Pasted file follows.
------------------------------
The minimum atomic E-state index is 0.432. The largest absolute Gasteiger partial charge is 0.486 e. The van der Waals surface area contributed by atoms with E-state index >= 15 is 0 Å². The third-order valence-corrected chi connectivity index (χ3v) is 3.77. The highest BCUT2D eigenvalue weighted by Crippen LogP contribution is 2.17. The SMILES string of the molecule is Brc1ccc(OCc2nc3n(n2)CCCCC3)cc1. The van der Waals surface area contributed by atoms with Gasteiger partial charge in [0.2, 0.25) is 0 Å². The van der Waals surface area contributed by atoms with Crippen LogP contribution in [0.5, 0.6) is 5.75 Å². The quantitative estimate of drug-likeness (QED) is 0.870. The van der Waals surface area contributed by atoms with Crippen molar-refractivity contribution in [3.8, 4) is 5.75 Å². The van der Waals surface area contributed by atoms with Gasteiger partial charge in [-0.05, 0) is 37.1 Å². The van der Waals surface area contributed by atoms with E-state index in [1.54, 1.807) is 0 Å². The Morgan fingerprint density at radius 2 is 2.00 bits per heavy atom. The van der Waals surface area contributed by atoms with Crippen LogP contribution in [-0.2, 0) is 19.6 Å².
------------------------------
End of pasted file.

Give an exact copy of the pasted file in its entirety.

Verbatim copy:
The minimum atomic E-state index is 0.432. The largest absolute Gasteiger partial charge is 0.486 e. The van der Waals surface area contributed by atoms with E-state index >= 15 is 0 Å². The third-order valence-corrected chi connectivity index (χ3v) is 3.77. The highest BCUT2D eigenvalue weighted by Crippen LogP contribution is 2.17. The SMILES string of the molecule is Brc1ccc(OCc2nc3n(n2)CCCCC3)cc1. The van der Waals surface area contributed by atoms with Gasteiger partial charge in [0.2, 0.25) is 0 Å². The van der Waals surface area contributed by atoms with Crippen LogP contribution in [0.5, 0.6) is 5.75 Å². The quantitative estimate of drug-likeness (QED) is 0.870. The van der Waals surface area contributed by atoms with Crippen molar-refractivity contribution in [3.8, 4) is 5.75 Å². The van der Waals surface area contributed by atoms with Gasteiger partial charge in [-0.05, 0) is 37.1 Å². The van der Waals surface area contributed by atoms with E-state index in [1.54, 1.807) is 0 Å². The Morgan fingerprint density at radius 2 is 2.00 bits per heavy atom. The van der Waals surface area contributed by atoms with Crippen LogP contribution in [-0.2, 0) is 19.6 Å².